Kamigamo Shrine and Shimogamo Shrine are the sisters founded alongside the Kamo River in the 7th century. According to the legend, the ritual activity has been practiced since the pre-era. Two white sand corns for purification of the ground features the Kamigamo Shrine.


Address: 339 Motoyama Kamigamo Kita-ku, Kyoto (Google Map)

12. Shimogamo-Jinja Shrine [North]


Shimogamo Shrine located downriver of Kamigamo Shrine is renowned for the surrounding forest, “Tadasu-no-mori,” which allows visitors to relax in the fresh air in the city area. The buildings in both sites had been reconstructed every 21 years until the main buildings constructed in 1863 were designated as the national treasures. Two shrines are ones of the oldest and the most important shrines in Kyoto.


Address: 59 Izumigawa-cho, Shimogamo, Sakyo-ku, Kyoto-city (Google Map)

13. Kifune-Jinja Shrine [Kibune]


The history of Kifune Shrine dates back to the time of mythology according to the legend. A large rock in the upper shrine was said to be the place where a goddess from Osaka traveled by water buried her boat. The oldest official record was the reconstruction of the main building in 666. If you hike up to the upper shrine, the original site, you might know why this place have been worshipped for long.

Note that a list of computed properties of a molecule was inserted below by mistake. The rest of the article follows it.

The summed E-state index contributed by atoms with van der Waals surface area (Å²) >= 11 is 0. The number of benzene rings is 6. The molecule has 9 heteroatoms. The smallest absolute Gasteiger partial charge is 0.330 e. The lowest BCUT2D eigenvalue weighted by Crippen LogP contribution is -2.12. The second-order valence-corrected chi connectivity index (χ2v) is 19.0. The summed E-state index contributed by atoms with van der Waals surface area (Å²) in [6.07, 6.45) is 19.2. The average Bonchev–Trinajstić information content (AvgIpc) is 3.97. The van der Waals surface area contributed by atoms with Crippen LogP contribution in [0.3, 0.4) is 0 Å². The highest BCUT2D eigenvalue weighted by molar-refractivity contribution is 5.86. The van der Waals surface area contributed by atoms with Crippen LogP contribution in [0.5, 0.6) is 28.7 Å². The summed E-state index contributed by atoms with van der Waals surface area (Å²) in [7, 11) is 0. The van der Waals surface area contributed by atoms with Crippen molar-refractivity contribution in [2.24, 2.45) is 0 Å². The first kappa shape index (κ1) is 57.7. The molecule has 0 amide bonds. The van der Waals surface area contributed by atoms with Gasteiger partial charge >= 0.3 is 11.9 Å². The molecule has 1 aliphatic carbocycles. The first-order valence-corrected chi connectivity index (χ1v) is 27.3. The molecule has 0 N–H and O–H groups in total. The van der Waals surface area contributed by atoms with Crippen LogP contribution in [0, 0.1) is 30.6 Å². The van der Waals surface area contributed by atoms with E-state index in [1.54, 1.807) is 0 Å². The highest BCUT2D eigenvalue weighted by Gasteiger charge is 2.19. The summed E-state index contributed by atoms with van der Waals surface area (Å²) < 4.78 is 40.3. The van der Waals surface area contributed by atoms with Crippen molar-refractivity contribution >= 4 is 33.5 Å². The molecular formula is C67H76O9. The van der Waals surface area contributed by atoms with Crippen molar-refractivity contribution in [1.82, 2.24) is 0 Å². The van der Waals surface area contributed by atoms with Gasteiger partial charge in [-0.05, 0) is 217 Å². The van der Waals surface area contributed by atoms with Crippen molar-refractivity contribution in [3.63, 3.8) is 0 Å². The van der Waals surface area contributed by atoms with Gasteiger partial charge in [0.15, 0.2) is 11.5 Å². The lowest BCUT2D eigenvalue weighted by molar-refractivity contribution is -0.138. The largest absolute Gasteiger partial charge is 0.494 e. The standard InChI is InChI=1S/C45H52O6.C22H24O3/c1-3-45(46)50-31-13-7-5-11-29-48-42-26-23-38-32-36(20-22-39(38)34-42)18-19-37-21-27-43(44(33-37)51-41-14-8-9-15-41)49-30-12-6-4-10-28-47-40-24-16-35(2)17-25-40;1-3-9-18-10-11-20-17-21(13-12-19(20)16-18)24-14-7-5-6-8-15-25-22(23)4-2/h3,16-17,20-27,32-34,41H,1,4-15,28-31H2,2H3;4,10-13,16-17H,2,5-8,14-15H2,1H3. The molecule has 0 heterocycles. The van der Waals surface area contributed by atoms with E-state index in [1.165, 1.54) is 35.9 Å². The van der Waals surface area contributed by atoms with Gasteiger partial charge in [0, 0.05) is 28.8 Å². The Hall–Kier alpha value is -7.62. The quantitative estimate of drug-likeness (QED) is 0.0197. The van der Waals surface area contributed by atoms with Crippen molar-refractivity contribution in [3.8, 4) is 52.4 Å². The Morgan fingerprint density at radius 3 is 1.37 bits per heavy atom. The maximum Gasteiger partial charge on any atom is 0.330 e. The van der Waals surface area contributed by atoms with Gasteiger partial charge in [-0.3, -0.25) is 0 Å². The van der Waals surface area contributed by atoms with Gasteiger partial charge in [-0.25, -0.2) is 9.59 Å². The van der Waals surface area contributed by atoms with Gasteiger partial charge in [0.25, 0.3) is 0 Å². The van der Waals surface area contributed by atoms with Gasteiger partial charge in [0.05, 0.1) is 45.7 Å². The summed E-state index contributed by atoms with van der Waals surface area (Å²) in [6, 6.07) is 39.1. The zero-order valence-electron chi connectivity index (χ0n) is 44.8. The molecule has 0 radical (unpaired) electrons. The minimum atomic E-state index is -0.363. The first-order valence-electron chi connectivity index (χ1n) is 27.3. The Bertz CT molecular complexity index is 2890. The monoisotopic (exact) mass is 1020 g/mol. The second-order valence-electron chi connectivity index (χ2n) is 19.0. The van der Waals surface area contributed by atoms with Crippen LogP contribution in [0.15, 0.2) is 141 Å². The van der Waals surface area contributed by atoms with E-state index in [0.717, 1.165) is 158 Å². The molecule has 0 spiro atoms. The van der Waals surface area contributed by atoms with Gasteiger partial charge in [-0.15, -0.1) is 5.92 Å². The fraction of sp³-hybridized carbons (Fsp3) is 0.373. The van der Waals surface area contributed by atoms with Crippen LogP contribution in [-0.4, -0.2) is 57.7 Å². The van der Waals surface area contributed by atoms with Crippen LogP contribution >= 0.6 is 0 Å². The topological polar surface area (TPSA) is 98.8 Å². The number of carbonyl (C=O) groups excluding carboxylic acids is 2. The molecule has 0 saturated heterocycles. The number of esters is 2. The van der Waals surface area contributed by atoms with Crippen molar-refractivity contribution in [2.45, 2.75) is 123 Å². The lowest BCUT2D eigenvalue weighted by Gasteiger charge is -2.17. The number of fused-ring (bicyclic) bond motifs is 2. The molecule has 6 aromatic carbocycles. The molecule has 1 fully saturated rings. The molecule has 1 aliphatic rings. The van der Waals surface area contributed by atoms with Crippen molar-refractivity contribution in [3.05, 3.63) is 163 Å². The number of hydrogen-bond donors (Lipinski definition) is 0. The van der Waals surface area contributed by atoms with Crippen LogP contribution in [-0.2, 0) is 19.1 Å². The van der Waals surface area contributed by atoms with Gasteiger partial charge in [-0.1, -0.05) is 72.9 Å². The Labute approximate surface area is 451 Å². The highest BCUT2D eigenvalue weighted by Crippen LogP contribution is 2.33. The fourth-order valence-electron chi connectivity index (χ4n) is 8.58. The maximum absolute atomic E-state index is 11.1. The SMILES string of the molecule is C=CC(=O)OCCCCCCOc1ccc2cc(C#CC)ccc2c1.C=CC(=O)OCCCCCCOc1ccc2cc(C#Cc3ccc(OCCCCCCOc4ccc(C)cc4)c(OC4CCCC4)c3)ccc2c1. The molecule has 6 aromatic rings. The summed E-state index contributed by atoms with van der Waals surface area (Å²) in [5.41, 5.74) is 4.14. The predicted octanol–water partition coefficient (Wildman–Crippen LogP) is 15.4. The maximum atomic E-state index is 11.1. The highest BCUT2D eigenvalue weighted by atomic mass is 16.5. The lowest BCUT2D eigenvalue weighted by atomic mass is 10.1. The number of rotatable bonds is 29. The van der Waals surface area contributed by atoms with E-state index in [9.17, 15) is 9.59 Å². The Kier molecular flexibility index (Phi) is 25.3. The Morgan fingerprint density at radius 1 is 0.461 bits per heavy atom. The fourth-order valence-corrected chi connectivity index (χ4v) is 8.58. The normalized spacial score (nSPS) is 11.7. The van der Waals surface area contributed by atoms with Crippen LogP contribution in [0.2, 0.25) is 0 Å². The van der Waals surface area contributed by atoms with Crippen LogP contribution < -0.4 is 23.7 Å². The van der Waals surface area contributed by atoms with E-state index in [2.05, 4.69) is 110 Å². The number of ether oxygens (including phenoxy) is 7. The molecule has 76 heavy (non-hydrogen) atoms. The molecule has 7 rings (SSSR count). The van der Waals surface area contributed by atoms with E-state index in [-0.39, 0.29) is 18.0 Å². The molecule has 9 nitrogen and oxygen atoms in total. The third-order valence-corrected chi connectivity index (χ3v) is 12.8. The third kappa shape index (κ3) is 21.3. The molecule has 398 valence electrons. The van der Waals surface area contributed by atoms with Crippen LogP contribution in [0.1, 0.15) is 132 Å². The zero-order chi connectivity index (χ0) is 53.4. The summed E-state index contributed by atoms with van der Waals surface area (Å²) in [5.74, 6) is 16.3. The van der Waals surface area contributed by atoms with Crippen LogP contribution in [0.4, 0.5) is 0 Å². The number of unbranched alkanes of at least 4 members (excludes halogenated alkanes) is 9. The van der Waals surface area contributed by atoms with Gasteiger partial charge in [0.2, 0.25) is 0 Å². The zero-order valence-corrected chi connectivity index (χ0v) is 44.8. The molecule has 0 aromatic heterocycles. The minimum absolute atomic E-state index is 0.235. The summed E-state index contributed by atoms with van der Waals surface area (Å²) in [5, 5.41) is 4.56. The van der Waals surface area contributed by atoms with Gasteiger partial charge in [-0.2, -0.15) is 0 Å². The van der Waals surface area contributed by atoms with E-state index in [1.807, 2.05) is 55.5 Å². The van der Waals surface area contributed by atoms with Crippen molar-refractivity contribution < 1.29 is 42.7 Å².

HP: (Japanese Only)

Address: 180 Kurama Kibunecho, Sakyo-ku, Kyoto-city (Google Map)

14. Kuramadera Temple [Kurama]


The temple was founded by a monk in 770 in the northern mountains of Kyoto. The cultural artifacts such as statues of Buddha well survived despite several fires which destructed the buildings. The main attraction is its unique atmosphere of sanctuary deep in the forest. If you are energetic enough, you can enjoy day hike across the mountains to the neighboring Kibune area in the fresh air.

HP: (Japanese Only)

Address: 1074 Kurama-honmachi, Sakyo-ku, Kyoto-city (Google Map)

15. Jakko-in Temple [Northeast]


Legend says it that this convent was founded in 594 but exact history is unknown. The original main building was unfortunately fell to arson in 2000. The temple was rebuilt in 2005 exactly as it had been since the major repairs in1603. Still, the secluded temple in Ohara, the northern hamlet among the mountains, makes nice harmony with its surrounding nature.

HP: (Japanese Only)

Address: 676 Ohara Kusao-cho, Sakyo-ku, Kyoto-city (Google Map)

16. Manshu-in Temple [Northeast]


This temple was originally a Buddhism training school in Mt. Hiei in approximately 728 and was moved to the current location in 1656. The members of loyal family or aristocrats have acted the head priest and that gives this place exquisite grace including the meditative garden and numerous temple treasures. Best known for the autumn foliage.